Domestic abuse takes many forms and does not always involve the use of physical violence. Some abusers repeatedly dictate their partner’s choices and control their everyday actions, becoming violent or threatening to become violent if their demands are refused. This pattern of behaviour is a form of abuse known as coercive control.
- It is designed to intimidate, isolate and control the victim, and is almost always perpetrated by a male abuser against a female victim.
- An abuser may restrict how you acquire, use and maintain money and economic resources, including accommodation, food and clothing.
- This is known as economic abuse, and it is commonly experienced within the context of coercive control.
Identifying economic abuse
“He had access to all of my bank statements and accounts. I didn’t know anything about his finances.”
“He watched me entering my PIN and stole money from my bank account, threatening harm if I changed it.”
“Even after we separated, he said that if I didn’t do his washing and cooking, he wouldn’t pay any child maintenance.”
“He applied for multiple loans in my name by using the app on my phone. Loans for over £50,000 in total.”
Economic abuse can take many forms. An abuser might do any of the following: Control how you acquire money and economic resources.
- prevent you from being in education or employment
- limit your working hours take your pay refuse to let you
- claim benefits take children’s savings or birthday money
- refuse to let you access a bank account
- Restrict how you use money and economic resources
- control when and how money is spent
- dictate what you can buy
- make you ask for money or provide an allowance
- check your receipts make you keep a spending diary
- make you justify every purchase made
- control the use of property, such as a mobile phone or car insist all economic assets (e.g., savings, house) are in their name
- keep financial information secret
- Sabotage your ability to maintain economic resources
- steal your money or property
- cause damage to your property
- refuse to contribute to household costs spend the money needed for household items and bills
- misuse money in joint bank accounts
- insist all bills, credit cards and loans are in your name and make you pay them
- build up debt in your name, sometimes without your knowledge
“I had not consciously realised that economic abuse was taking place… I was so focused on trying to protect myself from physical harm and keep my family safe that I only became aware of the economic abuse and the extent of it once I had left.” Economic abuse can be difficult to identify.
It can develop slowly and could begin with behaviour that at first seems protective or caring, for example, offering to take care of all the finances or encouraging you not to work so that you can look after the children. Over-spending, or building up debts in your name or joint names, can also develop slowly and may not be obvious at first. Some women may have lived with economic abuse for many years, and it can continue after leaving.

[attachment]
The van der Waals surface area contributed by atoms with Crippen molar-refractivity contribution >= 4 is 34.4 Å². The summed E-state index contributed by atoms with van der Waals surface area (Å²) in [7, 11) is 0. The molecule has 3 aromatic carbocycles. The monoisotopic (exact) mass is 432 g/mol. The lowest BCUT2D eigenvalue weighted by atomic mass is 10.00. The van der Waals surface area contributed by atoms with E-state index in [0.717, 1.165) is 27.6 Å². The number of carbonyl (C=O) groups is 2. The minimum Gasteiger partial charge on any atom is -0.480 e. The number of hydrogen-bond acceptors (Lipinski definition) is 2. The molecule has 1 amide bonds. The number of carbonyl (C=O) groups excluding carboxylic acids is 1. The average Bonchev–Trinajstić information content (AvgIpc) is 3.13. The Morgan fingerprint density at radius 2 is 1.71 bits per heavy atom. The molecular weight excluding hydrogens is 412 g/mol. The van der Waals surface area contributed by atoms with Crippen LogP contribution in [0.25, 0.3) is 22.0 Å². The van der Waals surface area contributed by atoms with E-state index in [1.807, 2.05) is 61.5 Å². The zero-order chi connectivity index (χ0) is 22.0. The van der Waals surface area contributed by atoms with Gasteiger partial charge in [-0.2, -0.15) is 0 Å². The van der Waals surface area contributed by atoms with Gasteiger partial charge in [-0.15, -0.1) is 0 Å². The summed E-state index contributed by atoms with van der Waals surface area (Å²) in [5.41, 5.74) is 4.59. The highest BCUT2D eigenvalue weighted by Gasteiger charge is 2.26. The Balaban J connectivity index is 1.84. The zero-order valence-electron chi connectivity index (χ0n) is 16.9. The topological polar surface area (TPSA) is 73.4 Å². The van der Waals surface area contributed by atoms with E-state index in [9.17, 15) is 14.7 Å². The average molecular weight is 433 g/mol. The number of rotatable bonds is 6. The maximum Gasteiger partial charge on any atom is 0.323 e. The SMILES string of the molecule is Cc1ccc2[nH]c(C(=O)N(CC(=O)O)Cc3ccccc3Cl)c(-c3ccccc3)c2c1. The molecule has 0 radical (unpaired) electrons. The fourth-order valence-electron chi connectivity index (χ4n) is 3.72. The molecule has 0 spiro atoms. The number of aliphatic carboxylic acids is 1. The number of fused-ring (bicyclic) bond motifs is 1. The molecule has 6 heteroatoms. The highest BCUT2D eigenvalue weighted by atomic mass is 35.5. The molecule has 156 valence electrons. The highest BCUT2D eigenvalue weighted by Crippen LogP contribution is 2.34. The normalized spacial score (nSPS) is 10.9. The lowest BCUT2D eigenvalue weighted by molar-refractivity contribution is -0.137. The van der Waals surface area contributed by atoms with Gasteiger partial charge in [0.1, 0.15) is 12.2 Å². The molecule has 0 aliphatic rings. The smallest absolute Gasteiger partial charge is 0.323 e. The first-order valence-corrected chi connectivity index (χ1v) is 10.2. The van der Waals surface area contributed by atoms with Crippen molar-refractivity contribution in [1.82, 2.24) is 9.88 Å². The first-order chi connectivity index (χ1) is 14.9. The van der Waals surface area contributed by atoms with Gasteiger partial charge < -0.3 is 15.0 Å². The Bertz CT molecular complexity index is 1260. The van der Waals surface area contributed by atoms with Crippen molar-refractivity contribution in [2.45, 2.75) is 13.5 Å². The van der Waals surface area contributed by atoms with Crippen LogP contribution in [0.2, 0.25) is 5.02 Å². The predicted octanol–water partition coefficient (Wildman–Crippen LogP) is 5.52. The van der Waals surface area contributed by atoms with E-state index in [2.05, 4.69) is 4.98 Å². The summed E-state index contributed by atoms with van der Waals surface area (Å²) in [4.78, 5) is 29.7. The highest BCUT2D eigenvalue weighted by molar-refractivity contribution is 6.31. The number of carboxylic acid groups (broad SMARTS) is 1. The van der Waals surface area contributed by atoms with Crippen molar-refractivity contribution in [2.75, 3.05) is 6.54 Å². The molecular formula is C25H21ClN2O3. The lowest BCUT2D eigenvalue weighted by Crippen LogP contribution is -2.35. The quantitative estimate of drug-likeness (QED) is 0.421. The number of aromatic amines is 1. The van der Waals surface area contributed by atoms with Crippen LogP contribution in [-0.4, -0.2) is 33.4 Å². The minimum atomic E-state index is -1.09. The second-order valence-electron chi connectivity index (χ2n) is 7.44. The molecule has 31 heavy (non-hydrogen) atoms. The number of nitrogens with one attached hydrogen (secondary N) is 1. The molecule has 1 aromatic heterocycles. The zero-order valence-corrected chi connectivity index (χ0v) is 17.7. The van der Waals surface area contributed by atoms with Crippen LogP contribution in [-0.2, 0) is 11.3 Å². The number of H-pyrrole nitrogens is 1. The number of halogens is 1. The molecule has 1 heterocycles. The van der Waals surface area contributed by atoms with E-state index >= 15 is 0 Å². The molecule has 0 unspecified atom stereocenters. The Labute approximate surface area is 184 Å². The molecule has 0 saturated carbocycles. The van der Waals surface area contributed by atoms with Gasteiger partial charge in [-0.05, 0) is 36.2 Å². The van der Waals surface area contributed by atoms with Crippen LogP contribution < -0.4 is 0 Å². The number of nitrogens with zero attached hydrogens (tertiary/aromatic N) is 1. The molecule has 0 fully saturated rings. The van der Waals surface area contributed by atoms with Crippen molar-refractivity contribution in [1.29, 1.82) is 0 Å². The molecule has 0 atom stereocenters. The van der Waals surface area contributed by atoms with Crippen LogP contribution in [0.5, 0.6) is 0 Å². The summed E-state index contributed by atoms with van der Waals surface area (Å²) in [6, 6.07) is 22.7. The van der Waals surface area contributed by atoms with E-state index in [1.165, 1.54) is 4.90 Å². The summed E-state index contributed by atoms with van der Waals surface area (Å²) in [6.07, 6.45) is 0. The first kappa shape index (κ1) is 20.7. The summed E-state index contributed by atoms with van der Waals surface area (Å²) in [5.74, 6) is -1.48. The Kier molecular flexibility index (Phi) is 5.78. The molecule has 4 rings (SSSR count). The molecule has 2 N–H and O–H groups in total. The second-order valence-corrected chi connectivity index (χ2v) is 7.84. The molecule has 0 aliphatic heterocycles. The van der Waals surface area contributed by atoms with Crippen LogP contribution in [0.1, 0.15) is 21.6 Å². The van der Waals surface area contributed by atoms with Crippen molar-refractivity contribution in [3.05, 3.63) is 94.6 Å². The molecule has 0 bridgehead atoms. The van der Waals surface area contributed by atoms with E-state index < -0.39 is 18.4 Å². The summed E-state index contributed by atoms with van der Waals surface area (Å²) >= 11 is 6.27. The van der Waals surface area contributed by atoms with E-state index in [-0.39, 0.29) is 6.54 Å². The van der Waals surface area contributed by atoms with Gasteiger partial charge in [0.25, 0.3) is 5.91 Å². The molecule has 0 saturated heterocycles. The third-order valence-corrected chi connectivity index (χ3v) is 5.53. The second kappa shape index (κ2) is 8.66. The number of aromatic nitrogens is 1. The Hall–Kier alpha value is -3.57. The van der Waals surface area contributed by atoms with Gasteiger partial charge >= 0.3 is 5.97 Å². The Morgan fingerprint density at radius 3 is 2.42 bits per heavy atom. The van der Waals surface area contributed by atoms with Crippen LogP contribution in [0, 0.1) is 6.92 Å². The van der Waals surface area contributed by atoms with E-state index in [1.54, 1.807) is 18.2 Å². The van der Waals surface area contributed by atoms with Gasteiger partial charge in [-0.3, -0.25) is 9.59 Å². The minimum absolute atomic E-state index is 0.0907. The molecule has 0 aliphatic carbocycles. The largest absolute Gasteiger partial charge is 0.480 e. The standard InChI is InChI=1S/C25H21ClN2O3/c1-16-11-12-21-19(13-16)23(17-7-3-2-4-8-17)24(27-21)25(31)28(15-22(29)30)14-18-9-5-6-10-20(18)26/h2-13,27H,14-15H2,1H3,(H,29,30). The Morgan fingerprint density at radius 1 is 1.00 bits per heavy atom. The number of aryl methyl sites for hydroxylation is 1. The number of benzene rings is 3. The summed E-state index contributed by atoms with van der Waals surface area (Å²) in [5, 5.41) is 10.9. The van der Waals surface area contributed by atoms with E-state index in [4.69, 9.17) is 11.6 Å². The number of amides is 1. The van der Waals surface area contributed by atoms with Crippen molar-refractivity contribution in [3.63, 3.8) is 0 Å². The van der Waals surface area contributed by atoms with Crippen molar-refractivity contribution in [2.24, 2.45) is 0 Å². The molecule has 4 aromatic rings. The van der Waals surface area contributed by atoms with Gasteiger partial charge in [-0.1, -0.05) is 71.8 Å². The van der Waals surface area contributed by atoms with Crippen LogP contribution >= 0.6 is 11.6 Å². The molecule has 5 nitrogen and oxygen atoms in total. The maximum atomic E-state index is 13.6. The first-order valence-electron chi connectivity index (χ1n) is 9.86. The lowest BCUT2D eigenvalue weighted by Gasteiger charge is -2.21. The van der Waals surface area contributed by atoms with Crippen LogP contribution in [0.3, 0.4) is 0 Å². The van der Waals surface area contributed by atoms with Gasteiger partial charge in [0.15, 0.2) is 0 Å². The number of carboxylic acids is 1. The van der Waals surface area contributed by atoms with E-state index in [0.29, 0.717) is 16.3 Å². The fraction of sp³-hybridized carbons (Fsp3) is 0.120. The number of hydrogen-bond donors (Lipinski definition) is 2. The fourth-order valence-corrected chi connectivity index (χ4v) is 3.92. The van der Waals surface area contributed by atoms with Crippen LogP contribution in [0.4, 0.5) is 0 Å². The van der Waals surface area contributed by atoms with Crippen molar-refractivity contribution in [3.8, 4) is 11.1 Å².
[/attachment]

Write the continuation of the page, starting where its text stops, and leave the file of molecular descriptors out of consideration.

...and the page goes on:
“I am not a stupid woman. This could happen to anybody.” Despite the difficulties in recognising economic abuse, it is very common. One in five UK adults has experienced economic abuse by a current or former partner, and over one third did not report it to anyone at the time.
Spot the signs If you can answer ‘yes’ to one or more of the following questions, you may be a victim of economic abuse.
Has your current or former partner ever:
- stopped you from having the money you needed to buy food, clothes or other essentials, or to pay the bills?
- dictated how you must spend money?
- insisted you give them receipts or change from any purchases?
- hidden money so you couldn’t find it?
- kept important financial information from you? made you ask for money when you needed it?
- stopped you from having a job or going to work, or made it difficult for you to do so? forced you to get a credit card or loan?
- made you buy something on credit when you didn’t want to?
- taken out a credit card or loan in your name?
- bought something on your credit card without your knowledge or consent?
- made you buy things for them or pay their bills when you didn’t want to?
- spent their money however they wanted while your money was used for essentials? stolen things from you?
- put bills in your name so you had to pay them?
- built-up debt in your name? forced you to give them savings or wages?
- stopped you from having or accessing a bank account?
- made you sign papers without telling you what they were for?
- broken or destroyed your possessions?
If you are a victim of economic or another form of domestic abuse, there is help available from National Domestic Abuse Helpline round the clock. If you need any legal advice on how to get out of an abusive relationship, call us on 020 7183 6904 and we will be able to help.